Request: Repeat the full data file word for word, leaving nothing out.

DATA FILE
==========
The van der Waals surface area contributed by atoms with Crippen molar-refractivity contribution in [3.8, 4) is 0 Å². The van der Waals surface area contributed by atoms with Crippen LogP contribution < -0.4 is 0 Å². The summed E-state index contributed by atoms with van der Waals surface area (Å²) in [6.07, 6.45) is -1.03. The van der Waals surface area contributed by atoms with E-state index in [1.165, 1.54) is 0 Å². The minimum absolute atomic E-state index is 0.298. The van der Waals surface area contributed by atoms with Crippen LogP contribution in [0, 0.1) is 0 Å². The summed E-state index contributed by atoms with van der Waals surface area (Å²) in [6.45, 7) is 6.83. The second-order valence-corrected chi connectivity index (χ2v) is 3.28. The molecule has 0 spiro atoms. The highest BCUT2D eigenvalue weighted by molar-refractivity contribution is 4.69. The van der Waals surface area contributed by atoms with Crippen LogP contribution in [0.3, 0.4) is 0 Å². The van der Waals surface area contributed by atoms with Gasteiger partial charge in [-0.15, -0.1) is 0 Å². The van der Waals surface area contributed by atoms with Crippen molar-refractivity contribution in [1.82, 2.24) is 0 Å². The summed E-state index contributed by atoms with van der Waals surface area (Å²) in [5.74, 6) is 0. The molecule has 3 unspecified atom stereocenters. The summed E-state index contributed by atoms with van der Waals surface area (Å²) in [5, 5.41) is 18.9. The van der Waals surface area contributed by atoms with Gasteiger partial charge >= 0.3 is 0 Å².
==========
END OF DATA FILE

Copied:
The van der Waals surface area contributed by atoms with Crippen molar-refractivity contribution in [3.8, 4) is 0 Å². The van der Waals surface area contributed by atoms with Crippen LogP contribution < -0.4 is 0 Å². The summed E-state index contributed by atoms with van der Waals surface area (Å²) in [6.07, 6.45) is -1.03. The van der Waals surface area contributed by atoms with E-state index in [1.165, 1.54) is 0 Å². The minimum absolute atomic E-state index is 0.298. The van der Waals surface area contributed by atoms with Crippen LogP contribution in [0, 0.1) is 0 Å². The summed E-state index contributed by atoms with van der Waals surface area (Å²) in [6.45, 7) is 6.83. The second-order valence-corrected chi connectivity index (χ2v) is 3.28. The molecule has 0 spiro atoms. The highest BCUT2D eigenvalue weighted by molar-refractivity contribution is 4.69. The van der Waals surface area contributed by atoms with Crippen LogP contribution in [0.3, 0.4) is 0 Å². The van der Waals surface area contributed by atoms with Gasteiger partial charge in [-0.15, -0.1) is 0 Å². The van der Waals surface area contributed by atoms with Crippen molar-refractivity contribution in [1.82, 2.24) is 0 Å². The summed E-state index contributed by atoms with van der Waals surface area (Å²) in [5.74, 6) is 0. The molecule has 3 unspecified atom stereocenters. The summed E-state index contributed by atoms with van der Waals surface area (Å²) in [5, 5.41) is 18.9. The van der Waals surface area contributed by atoms with Gasteiger partial charge >= 0.3 is 0 Å².